By Ray Hamill — North Coast baseball fans were left stunned on Saturday and wondering what exactly is going on at Eureka High with the news that the school has fired a second baseball head coach in less than a year with absolutely no explanation.
First-year head coach Jackie Christensen was informed early on Saturday that he was being let go and told nothing more than the fact the program was going in a different direction.
“I don’t know what I did,” said Christensen, who had his team on a seven-game winning streak and in contention for a Big 5 championship.
Last year, head coach Jeff Giacomini was let go despite leading the team to back-to-back league championships.
Eureka High Athletic Director Kristie Christiansen did not return a phone call to Humboldt Sports to explain the decision, indicating only through an email that assistant AD Eric Giacone would take over for the remainder of the season.
Christensen was left baffled by the news, as were a number of local coaches and fans.
The former Eureka player and first-year head coach met with the AD and school principal Jennifer Johnson early Saturday morning after being informed on his way home from a doubleheader sweep in Crescent City on Friday evening that they wanted to see him.
“It was a four or five minute meeting that just went with them saying ‘sorry to let you know that we will be letting you go,’ and that Eric Giacone will be stepping in to finish the season,” Christensen said. “And that the program needed a change in direction.”
The coach says he was given no other reason why, or what different direction the program needed to take.
“There was nothing specific that I know of to get me fired, which is why I’m surprised,” Christensen said.
The decision is particularly baffling because it comes in mid-season with the Loggers unbeaten in the Big 5 and ranked high in the North Coast Section.
“To make the decision in mid-season with some big games coming up, it makes it look like I did something wrong,” Christensen said, adding that he has no idea what that might have been.
Christensen admits he employed a more laid-back atmosphere than his predecessors, and played more of the younger players by merit, which may have antagonized some of the veteran players or their parents.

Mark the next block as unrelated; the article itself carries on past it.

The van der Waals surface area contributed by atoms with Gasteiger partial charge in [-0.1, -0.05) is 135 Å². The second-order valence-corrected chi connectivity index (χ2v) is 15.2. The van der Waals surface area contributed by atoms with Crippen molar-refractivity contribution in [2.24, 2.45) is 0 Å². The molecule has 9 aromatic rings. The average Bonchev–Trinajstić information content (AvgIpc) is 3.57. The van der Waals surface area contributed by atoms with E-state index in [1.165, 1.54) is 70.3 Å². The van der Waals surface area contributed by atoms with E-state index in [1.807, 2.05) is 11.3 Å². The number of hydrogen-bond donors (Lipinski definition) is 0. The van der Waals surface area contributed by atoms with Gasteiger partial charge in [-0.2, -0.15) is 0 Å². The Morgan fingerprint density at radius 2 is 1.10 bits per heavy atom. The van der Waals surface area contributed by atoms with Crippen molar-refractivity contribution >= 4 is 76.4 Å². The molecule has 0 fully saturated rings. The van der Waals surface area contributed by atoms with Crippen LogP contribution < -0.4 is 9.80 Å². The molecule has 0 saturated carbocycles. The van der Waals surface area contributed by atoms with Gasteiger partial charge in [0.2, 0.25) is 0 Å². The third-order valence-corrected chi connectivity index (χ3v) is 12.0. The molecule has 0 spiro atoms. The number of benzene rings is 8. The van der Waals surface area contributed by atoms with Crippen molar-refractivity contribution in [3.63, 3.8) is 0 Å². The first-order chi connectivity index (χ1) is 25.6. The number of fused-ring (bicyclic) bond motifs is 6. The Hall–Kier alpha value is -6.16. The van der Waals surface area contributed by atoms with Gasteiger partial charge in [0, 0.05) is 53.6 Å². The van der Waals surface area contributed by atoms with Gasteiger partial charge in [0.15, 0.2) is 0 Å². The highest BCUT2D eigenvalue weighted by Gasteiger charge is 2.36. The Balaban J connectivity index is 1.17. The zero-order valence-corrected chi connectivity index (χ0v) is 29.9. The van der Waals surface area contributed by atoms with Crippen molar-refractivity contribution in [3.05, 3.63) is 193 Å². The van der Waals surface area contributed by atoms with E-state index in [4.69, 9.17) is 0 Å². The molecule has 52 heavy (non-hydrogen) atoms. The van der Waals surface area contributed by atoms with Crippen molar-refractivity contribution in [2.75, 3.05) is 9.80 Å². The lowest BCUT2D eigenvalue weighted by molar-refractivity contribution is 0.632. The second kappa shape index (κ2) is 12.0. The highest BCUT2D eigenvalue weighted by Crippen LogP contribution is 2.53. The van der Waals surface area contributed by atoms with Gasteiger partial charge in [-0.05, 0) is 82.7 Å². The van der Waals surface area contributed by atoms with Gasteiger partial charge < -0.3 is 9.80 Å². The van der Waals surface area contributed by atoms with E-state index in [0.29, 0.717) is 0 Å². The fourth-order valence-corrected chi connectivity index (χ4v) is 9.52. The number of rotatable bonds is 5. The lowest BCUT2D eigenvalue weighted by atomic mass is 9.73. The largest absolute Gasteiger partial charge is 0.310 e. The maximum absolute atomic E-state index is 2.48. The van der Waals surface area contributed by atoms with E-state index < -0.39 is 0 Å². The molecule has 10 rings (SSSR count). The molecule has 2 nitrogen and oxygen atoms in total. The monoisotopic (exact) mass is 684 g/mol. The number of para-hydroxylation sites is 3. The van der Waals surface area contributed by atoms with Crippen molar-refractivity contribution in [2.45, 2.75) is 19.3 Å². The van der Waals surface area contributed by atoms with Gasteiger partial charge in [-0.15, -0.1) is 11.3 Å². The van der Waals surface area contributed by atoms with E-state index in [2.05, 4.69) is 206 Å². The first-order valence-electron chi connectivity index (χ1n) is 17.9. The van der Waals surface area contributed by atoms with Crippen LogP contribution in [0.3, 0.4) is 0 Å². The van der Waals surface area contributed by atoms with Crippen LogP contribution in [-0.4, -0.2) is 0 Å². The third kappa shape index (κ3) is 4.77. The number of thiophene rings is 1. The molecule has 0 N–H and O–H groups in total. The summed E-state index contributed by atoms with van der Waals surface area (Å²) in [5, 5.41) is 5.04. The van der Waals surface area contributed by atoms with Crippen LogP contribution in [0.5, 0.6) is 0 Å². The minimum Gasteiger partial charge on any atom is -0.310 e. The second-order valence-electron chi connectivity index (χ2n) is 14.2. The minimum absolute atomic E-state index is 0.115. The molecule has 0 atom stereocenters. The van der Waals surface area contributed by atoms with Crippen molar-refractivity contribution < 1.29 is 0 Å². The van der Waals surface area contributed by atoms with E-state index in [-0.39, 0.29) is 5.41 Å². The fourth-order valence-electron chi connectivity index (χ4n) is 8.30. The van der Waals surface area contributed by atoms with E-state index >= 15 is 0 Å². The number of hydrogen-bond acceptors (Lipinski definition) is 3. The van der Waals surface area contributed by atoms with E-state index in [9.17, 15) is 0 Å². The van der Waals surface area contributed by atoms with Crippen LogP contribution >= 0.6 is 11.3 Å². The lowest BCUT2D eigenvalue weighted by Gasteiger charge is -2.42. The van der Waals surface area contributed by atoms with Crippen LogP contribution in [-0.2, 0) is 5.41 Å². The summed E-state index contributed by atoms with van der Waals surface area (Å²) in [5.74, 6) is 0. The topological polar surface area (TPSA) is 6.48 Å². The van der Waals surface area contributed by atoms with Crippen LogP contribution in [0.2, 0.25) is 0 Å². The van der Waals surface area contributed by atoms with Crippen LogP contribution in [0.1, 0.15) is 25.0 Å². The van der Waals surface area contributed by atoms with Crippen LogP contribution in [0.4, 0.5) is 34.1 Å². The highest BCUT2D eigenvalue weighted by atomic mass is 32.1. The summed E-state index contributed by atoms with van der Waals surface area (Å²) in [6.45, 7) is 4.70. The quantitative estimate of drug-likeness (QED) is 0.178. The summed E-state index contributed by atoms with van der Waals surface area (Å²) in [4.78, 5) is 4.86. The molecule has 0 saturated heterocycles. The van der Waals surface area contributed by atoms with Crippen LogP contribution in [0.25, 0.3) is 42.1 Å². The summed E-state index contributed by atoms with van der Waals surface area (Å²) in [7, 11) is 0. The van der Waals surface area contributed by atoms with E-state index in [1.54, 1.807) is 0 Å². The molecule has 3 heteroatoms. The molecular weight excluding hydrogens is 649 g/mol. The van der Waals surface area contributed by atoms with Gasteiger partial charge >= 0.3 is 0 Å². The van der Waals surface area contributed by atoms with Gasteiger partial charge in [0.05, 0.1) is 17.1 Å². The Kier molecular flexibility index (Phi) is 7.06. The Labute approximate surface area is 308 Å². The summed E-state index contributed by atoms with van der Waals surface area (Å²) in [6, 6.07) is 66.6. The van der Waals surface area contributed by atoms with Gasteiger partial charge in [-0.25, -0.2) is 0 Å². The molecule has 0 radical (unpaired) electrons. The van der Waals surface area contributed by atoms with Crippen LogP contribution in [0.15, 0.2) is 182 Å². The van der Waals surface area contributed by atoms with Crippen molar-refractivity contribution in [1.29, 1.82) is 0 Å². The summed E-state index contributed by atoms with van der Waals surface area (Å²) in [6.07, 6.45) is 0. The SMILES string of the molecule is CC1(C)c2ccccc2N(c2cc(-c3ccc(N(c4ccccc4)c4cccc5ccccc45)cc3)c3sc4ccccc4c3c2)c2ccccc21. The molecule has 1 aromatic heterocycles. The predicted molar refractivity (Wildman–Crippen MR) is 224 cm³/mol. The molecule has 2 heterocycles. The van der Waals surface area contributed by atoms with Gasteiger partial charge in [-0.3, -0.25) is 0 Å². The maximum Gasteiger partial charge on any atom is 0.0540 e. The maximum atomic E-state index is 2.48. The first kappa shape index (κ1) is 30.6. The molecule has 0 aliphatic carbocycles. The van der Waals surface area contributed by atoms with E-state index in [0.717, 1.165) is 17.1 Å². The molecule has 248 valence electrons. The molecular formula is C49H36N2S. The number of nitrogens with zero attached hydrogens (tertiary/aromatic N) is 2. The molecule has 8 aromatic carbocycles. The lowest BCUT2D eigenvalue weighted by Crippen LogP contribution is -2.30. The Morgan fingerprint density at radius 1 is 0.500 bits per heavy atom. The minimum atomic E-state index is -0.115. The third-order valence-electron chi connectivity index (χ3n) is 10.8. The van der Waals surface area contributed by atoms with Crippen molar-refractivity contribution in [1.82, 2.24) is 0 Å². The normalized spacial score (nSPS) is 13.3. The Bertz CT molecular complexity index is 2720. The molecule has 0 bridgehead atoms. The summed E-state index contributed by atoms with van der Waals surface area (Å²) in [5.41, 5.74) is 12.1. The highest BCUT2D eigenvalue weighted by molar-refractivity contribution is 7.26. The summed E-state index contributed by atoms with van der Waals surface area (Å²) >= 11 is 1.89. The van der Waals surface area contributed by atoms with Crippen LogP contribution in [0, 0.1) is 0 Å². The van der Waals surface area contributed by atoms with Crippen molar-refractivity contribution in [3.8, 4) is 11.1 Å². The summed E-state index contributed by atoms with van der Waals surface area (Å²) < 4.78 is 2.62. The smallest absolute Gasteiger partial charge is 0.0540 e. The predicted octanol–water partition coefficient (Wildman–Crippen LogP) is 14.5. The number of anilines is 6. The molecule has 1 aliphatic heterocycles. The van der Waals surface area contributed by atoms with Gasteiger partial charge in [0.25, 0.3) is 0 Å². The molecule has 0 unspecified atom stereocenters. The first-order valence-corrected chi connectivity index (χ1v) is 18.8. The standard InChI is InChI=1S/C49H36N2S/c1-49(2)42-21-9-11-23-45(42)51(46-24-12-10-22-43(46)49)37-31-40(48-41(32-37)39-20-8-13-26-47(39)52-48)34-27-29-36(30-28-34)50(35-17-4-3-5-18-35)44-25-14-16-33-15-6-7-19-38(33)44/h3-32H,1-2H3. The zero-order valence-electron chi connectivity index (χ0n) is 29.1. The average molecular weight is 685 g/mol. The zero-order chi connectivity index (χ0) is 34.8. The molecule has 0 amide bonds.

“That’s my speculation,” he said.
“I had a different coaching philosophy,” he added. “I want my players to be loose, relaxed and not play in fear.”
Coming so recently after the popular and successful Giacomini was let go does not look good for Eureka High and the manner in which the school is running the program.
Neither does the fact the AD refused to provide a reason for the decision, which can only lead to speculation.
It also goes against the grain of a department that has been very progressive and vocal in recent years in trying to build a better culture for its athletes and one that has rightly been commended for its efforts.
Without explanation, however, it begs the question what sort of message is the school administration sending these athletes?
Christensen says he wishes his players the best on the remainder of their journey this season.
“It’s not over for them,” he said. “They’ve still got to go and get it done. I wish them the best.
“I just wish I could finish the season, and show that what I was doing was working. We were building team chemistry.”
In terms of wins and losses, the Loggers were certainly coming together in recent weeks after a slow start that saw them play just four games in all of March due to a series of rainouts.
The Loggers are 6-0 in the Big 5 and 10-3 overall.
“Without an explanation, I don’t feel good about what happened,” Christensen said.